Passport to the 21st Century
John Seely Brown, Steve Denning, 
Katalina Groh, Larry Prusak: 
Some of the world's leading thinkers
explore the role of storytelling in the world

 I Introduction to storytelling I John Seely Brown on science I Steve Denning on change I Katalina Groh on video
Larry Prusak on organization I Discussion I | Contact us | Bibliography on storytelling

Storytelling: Scientist's Perspective: John Seely Brown
The knowledge ecology of Xerox PARC: creative abrasion
   Now I want to talk through how the Palo Alto Research Center (PARC) is a microcosm of a place that has fashioned an area for knowledge sharing, and construction of radical ideas. The best way to think about PARC, and I think the best way to think about enterprises as we move forward is as knowledge ecologies. Because in a place like PARC, we have skills, we have disciplines, everything from theoretical physics, mathematics, engineering, but also we have ecology, sociology, psychologists, now even artists.
   This is an ecology of disciplines. Think about the knowledge ecology. As any kind of ecology, it is a system, it has all kinds of dynamic, interactive capacities. It has to be open, it has to be critically nurtured, or husbanded, rather than managed, You don’t manage creativity. You don’t manage invention. You manage innovation, that’s taking invention to market, you very simply husband creativity. The catch to me, and we will come back to the very end, is how do we achieve a balance between structure and spontaneity. If everything happens spontaneously, you get all kinds of self canceling behavior, too many ideas, and so on and so forth. 
   And so the question is how do you put the backbones in there that become enabling to coordinate creative practice that become enabling but not stifling. That sense of how do you acknowledge the structure and the spontaneity. How do you get, for example, in terms of this husbanding notion, how do you create a space for pluralism. The trouble with putting all the disciplines together is that basically if you have three disciplines together, and you try to call a formal meeting, you have philosophers, psychologists and anthropologists all meet, the meeting quickly degenerates into metaphysical spitballs.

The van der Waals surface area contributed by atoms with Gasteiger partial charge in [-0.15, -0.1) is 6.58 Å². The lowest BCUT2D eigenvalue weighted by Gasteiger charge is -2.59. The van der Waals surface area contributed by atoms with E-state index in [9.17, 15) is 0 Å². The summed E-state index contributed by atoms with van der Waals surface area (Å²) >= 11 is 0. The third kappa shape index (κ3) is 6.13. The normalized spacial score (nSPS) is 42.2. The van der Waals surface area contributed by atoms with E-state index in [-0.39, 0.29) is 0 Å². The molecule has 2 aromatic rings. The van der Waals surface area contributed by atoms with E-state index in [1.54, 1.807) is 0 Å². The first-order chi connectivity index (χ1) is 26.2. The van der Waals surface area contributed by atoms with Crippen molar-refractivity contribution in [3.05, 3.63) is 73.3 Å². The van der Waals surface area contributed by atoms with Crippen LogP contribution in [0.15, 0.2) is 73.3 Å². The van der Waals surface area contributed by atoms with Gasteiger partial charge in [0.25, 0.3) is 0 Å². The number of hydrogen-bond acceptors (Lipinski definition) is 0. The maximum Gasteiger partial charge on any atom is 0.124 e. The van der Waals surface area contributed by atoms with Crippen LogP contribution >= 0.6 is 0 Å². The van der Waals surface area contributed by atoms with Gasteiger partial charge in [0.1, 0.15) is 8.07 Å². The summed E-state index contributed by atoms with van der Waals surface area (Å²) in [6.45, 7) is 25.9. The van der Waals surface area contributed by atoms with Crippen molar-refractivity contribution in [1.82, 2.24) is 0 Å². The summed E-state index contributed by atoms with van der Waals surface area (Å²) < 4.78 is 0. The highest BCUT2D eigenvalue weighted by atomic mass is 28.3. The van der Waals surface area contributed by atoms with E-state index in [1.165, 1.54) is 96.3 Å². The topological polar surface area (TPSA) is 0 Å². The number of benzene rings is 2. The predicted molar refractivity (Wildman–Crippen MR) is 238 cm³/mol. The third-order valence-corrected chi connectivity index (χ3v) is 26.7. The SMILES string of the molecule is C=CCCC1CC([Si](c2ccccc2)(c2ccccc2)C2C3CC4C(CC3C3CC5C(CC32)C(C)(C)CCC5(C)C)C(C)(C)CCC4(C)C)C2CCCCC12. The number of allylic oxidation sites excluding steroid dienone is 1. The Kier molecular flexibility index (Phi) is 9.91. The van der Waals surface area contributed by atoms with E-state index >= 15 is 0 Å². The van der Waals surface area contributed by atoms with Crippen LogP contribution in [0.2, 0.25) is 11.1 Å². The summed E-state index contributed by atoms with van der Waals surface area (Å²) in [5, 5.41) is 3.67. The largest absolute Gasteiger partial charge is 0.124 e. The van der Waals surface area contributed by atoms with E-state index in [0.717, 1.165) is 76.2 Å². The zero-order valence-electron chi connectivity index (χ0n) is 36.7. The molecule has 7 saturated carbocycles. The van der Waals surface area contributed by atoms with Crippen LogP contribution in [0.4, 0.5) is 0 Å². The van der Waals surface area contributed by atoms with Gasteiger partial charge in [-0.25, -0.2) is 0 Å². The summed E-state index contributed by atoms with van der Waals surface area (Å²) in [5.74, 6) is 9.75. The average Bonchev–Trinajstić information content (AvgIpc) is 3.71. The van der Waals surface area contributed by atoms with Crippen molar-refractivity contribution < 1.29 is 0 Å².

Creative abrasion

    Disciplines are not very good at interacting with each other. Just walk into any type of campus. So the catch to me is: how do you create a space of pluralism that somehow manages to foster and honor a kind of creative abrasion. So you can get ideas that really rub against each other productively as opposed to destructively. You can use this notion as a way to challenge the status quo, be able to think out of the box and get to be able to examine some tacitly held sensibilities, if not tacitly held practices.
   One kind of a metaphor for me is to recognize that in any kind of a knowledge ecology, not only are you going to have different disciplines, but even have different styles. And it’s basically the style of those people – you might call them the CFOs, that actually look at things in terms of this kind of capability only, very focused, very grounded very analytic. Focused on the trenches. And above all predictable. 
  And by the way, if you can’t get predictability in a large-scale corporation, you’ve got nothing. 
   So you have to have that (process) sensibility, but you also have to have mixed with that (process) sensibility the other (ecological) sensibility. It’s not a matter of either/or. How do you maintain a playful, but nevertheless grounded in the both these types of sensibilities that’s going to facilitate the communication that we’ll talk about some more – artistic, transcending boundaries, pushing the boundaries, rather than focused on the trenches, and in fact fundamentally unpredictable. 
   And in fact, the more we looked at this, we wanted to able to find an approach that could honor both camps simultaneously, and in fact we ended up stopping calling our researchers “researchers” any more,  but “edge designers”,  those on the edge, that are capable of living on this (process) edge, also living on the (ecological) edge of boundaries, just a metaphor of the edge designer, and an evocative kind of construct.

Books and videos on storytelling 
*** In Good Company : How Social Capital Makes Organizations Work
by Don Cohen, Laurence Prusak (February 2001) Harvard Business School Press
*** The Social Life of Information, by John Seely Brown, Paul Duguid
(February 2000) Harvard Business School Press
*** The Springboard : How Storytelling Ignites Action in Knowledge-Era Organizations
by Stephen Denning (October 2000) Butterworth-Heinemann 
*** The Art of Possibility, a video with Ben and Ros Zander : Groh Publications (February 2001)
Copyright © 2001 John Seely Brown 
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